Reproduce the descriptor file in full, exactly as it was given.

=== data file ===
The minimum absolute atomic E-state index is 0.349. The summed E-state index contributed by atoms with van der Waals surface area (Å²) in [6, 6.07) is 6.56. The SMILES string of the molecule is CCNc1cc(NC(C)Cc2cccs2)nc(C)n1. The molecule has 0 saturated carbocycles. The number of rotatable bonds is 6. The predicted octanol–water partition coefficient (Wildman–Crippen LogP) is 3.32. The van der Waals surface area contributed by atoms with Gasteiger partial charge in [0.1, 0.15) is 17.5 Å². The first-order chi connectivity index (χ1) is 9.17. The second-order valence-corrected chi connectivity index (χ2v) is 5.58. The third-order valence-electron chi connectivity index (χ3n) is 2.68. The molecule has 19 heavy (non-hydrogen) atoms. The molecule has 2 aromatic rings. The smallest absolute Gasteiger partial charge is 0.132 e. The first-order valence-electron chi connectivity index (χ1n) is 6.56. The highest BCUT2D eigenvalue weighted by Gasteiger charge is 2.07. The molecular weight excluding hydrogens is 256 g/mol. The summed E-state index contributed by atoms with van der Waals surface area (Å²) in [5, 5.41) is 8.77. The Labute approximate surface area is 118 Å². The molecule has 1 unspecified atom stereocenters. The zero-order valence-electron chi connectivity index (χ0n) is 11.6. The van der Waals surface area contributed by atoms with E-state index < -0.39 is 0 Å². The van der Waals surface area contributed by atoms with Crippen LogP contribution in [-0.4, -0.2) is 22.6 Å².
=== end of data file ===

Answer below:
The minimum absolute atomic E-state index is 0.349. The summed E-state index contributed by atoms with van der Waals surface area (Å²) in [6, 6.07) is 6.56. The SMILES string of the molecule is CCNc1cc(NC(C)Cc2cccs2)nc(C)n1. The molecule has 0 saturated carbocycles. The number of rotatable bonds is 6. The predicted octanol–water partition coefficient (Wildman–Crippen LogP) is 3.32. The van der Waals surface area contributed by atoms with Gasteiger partial charge in [0.1, 0.15) is 17.5 Å². The first-order chi connectivity index (χ1) is 9.17. The second-order valence-corrected chi connectivity index (χ2v) is 5.58. The third-order valence-electron chi connectivity index (χ3n) is 2.68. The molecule has 19 heavy (non-hydrogen) atoms. The molecule has 2 aromatic rings. The smallest absolute Gasteiger partial charge is 0.132 e. The first-order valence-electron chi connectivity index (χ1n) is 6.56. The highest BCUT2D eigenvalue weighted by Gasteiger charge is 2.07. The molecular weight excluding hydrogens is 256 g/mol. The summed E-state index contributed by atoms with van der Waals surface area (Å²) in [5, 5.41) is 8.77. The Labute approximate surface area is 118 Å². The molecule has 1 unspecified atom stereocenters. The zero-order valence-electron chi connectivity index (χ0n) is 11.6. The van der Waals surface area contributed by atoms with E-state index < -0.39 is 0 Å². The van der Waals surface area contributed by atoms with Crippen LogP contribution in [-0.4, -0.2) is 22.6 Å².